Gabriella Doolin was watching her brother play at Scottsville High School, where several little league teams had gathered for an all-star match. Around 7:40 p.m., her mother noticed she was missing and notified police, authorities say.
The games immediately stopped, and parents ditched the field to find the little girl. But hope turned to heartbreak when her body was discovered at 8:05 p.m., in a creek in a wooded area behind the school, cops say.
“It happened real quick,” Kentucky State Police trooper B.J. Eaton told The Daily Beast of the chaotic scene. “As soon as it was noticed she was missing, it was reported [to police], and as soon as it was reported, people started looking.”
“Any information we receive we’re following up on,” he added. “We haven’t narrowed it down to one suspect.”
Eaton said the Louisville medical examiner performed an autopsy to determine a cause of death. Cops did not release the results Sunday night.
Still, authorities said they were treating the case as a homicide due to the state in which the child was found and evidence at the scene, NewsChannel 5 in Nashville reported.
The heinous crime has stunned Scottsville, a town of 4,336 about 60 miles northeast of Nashville. On Sunday evening, residents and parents of peewee teams gathered at a candlelight vigil for Gabriella, also known as Gabby, as investigators continued combing the grassy area where she died.
The girl’s father, Brian Doolin, shared a heart-rending post on Facebook earlier Sunday, saying he would have “gladly traded places with my baby girl.”
“I’d give anything to hold my baby girl just one more time,” Doolin wrote. “I love her with all my heart… I don’t know why anyone would do this to a baby or anyone for that matter!”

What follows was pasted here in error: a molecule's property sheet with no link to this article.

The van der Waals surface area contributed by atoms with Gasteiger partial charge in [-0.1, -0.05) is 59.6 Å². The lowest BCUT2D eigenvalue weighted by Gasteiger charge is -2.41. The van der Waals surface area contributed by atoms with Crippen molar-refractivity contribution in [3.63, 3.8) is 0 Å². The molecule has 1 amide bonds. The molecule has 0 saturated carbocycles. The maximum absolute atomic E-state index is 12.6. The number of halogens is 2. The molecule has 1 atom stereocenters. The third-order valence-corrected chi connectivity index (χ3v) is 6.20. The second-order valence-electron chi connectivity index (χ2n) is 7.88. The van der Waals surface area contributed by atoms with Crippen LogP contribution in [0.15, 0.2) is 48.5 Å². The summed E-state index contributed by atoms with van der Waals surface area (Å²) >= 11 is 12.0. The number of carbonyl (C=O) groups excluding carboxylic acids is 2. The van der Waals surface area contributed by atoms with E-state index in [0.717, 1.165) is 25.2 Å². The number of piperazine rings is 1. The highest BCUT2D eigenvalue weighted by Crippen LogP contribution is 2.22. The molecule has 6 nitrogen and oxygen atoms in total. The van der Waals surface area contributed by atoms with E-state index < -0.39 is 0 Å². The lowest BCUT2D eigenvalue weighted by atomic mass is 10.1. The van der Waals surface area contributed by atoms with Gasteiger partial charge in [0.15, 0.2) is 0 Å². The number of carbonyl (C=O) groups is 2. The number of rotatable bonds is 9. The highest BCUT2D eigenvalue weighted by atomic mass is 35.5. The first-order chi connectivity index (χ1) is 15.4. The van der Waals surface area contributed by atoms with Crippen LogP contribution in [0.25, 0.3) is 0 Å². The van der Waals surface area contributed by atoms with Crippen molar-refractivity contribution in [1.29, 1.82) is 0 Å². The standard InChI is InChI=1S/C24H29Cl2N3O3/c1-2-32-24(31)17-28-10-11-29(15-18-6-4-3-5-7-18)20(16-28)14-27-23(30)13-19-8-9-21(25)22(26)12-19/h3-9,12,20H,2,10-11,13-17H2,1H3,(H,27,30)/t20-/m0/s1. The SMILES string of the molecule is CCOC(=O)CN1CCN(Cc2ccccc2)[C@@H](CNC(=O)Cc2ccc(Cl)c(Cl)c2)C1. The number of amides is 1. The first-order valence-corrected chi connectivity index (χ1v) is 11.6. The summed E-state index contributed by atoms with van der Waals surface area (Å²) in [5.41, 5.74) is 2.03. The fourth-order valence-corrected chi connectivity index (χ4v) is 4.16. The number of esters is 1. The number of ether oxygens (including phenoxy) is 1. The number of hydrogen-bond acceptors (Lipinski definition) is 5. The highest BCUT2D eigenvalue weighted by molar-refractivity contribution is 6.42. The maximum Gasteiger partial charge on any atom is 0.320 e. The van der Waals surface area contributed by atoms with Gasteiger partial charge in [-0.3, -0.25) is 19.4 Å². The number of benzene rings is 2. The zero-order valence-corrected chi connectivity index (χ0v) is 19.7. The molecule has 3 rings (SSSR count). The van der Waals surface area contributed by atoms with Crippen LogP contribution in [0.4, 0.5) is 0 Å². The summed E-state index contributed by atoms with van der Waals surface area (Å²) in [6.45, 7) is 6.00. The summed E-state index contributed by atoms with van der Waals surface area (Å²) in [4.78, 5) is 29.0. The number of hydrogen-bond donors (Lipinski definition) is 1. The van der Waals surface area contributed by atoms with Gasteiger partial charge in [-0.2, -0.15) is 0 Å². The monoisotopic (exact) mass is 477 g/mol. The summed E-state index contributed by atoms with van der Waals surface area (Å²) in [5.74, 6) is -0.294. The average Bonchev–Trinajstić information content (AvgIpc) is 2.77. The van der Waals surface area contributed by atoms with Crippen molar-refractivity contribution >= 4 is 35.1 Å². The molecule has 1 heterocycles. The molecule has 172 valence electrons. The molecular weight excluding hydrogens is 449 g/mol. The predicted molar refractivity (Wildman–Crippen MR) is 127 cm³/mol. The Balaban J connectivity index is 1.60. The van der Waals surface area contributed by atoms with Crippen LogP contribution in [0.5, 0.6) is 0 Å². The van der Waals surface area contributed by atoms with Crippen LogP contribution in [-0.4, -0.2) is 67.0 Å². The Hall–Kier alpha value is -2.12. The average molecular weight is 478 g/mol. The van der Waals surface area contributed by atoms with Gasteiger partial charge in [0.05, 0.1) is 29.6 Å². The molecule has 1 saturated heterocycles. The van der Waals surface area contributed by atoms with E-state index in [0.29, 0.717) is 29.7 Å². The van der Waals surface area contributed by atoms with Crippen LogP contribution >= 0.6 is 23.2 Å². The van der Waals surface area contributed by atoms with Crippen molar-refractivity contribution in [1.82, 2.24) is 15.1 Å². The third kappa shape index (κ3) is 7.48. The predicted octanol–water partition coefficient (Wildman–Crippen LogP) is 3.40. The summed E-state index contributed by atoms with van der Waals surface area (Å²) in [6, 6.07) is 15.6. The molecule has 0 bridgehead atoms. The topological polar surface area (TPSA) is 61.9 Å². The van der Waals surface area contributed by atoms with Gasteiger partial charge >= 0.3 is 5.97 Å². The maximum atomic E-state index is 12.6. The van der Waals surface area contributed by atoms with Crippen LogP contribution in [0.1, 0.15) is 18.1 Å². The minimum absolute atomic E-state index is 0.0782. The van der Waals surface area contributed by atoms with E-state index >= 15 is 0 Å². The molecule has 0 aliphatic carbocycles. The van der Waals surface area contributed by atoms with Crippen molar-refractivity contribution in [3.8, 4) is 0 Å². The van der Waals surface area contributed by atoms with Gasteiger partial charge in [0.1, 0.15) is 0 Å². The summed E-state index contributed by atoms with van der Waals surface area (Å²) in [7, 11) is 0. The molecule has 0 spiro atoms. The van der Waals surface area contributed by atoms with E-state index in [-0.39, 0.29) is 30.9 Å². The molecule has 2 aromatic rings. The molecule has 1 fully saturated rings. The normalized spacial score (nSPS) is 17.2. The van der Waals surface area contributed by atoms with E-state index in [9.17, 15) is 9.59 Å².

Doolin, a beloved car salesman in Bowling Green, shared many online pictures of his beautiful family—now shattered by senseless tragedy. One friend said on social media, “His children and family are his whole world.”
Others who were at the game Saturday also expressed their grief.
“To say that I am heartbroken tonight would be an understatement,” one parent wrote on Facebook shortly after Gabby was found. “As so many of us frantically searched for this sweet girl, we only imagined she would be found and safely placed back in her mother’s arms… we never imagined the events that were about to unfold.”
Another mother struggled to understand how no one noticed what was happening at the crowded game.
“We were having a great time… when only a couple hundred feet away Gabby spent her last moments in a very bad place,” the mom wrote on Facebook. “So many questions like how could no one know, see or hear what was happening.”
“So many kids were there and this monster was among them all,” she added.
The little league football season had just ended, and teams from other counties were in Scottsville for a series of all-star games that started in the morning. Gabby’s older brother plays for the Cowboys, one parent, Angel Carter, told The Daily Beast.
This was Gabby’s first year as a cheerleader for her brother’s team, according to Carter, who coaches the Cowboys cheer squad. Their group, however, wasn’t in uniform Saturday for the post-season jamboree.
“She was the sweetest little angel,” Carter told The Daily Beast. “She had the biggest blue eyes and blondest hair, she was full of life and funny. It’s not going to be the same when we gather and we’re missing one.”
Carter, who has known Gabby’s father since grade school, said she has 18 girls on her squad. They planned to gather Sunday to remember their former teammate.
“This family—they were the best people,” Carter said. “There are no words. This is a nightmare.”
While Carter wasn’t at the game, she said parents told her that little boys were coming off the field to look for Gabby. The town was on lockdown.
“If someone did this and they’re still walking around, it’s scary,” she said. “This happened right in the middle of our school system, right beside the elementary school, right near the hospital everything is right here.”
Carter shared the same disbelief that scores of other Scottsville residents expressed on Sunday: Things like this don’t happen in their small town.
“It’s all too hard to handle right now,” Carter said. “We’re like Mayberry. You trust everybody, leave your door unlocked and don’t worry about it. But I don’t feel safe. Horrible stuff happens everywhere all over the world, but in this little town, it never did.”